The University of Liverpool is leading a EUR 8million European project to develop and test new food products with satiating qualities to help control appetite, manage weight and combat obesity.
Satiety-enhanced foods can help with energy intake and weight control. SATIN - SATiety INnovation is a five year, EU funded project that draws together experts from academia and industry to produce new food products using the latest processing innovation techniques. Exploiting better understanding of the biological processes in the stomach and the brain that underpin what makes us feel "full", the project will evaluate whether this approach is a viable weight management tool.
Obesity is a major public health issue facing the European Union and reducing it is a priority for all European governments. It is estimated that 60% of men, 50% of women and 25% of children in the UK will be obese by 2050. Obesity has a severe impact on people's health, increasing the risk of type 2 diabetes, some cancers, and heart and liver disease. The direct costs to the NHS (National Health Service) caused by obesity are estimated to be 4.2 billion per year in the UK. In several European countries, the cost of obesity has already reached 5% of public health expenditure.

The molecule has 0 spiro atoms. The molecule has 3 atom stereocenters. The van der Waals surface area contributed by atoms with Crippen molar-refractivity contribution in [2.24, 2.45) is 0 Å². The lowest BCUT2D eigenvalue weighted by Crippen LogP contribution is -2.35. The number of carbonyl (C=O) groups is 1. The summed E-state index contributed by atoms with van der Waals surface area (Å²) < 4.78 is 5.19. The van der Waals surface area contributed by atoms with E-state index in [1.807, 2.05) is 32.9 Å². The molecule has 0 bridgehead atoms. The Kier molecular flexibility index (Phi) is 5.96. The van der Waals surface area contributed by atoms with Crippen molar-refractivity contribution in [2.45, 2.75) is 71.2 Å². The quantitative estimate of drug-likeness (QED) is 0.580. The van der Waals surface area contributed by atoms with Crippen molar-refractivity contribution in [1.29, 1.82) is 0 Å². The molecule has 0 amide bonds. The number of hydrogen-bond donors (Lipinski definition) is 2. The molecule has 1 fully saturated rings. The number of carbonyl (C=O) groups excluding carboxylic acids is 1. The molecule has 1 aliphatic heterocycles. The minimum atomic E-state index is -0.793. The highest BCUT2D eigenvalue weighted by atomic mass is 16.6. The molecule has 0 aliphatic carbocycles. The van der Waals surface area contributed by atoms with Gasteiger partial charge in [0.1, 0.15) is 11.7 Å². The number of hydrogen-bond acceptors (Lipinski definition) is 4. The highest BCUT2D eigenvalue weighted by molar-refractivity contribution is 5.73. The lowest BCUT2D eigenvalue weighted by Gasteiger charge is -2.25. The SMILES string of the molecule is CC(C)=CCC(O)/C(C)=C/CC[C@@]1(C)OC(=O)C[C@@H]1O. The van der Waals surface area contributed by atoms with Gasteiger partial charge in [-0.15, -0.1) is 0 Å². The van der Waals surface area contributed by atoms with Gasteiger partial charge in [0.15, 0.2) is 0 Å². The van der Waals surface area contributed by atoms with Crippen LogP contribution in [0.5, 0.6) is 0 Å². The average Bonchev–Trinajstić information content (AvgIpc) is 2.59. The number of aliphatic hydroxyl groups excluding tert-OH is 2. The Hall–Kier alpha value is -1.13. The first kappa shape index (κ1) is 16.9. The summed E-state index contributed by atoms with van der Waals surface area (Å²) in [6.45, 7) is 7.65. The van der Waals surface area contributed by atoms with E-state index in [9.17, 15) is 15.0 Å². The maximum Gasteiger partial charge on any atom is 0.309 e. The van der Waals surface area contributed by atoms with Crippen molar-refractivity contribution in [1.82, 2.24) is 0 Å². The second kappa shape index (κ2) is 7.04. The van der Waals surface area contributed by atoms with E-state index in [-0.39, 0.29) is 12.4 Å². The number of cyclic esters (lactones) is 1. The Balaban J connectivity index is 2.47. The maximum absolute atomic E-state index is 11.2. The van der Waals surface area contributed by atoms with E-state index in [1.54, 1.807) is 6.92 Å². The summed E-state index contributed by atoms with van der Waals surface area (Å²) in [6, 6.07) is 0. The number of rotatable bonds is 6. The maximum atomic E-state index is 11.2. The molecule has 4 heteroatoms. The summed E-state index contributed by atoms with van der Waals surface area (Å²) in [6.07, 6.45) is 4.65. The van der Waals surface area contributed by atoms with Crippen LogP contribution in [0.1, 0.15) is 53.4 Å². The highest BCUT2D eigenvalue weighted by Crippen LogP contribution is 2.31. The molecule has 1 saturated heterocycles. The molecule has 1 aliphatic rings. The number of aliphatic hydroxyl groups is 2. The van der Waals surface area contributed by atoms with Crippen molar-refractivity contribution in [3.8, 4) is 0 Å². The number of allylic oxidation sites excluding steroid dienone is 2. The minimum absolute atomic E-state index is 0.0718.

Professor Jason Halford, Director of the University's Human Ingestive Behaviour laboratory, said: "People who are obese find successful weight loss and maintenance notoriously difficult. Obesity is typically a consequence of overconsumption driven by an individual's natural sensitivity to food stimuli and the pleasure derived from eating high fat and high sugar foods.
"Obese and overweight people are less likely to feel full after eating, partly because of the energy-dense foods they prefer have a reduced impact on gastrointestinal hormone signals that help promote feelings of satisfaction and fullness."
"SATIN aims to draw upon our improved understanding of appetite expressi
|Contact: Sarah Stamper|
University of Liverpool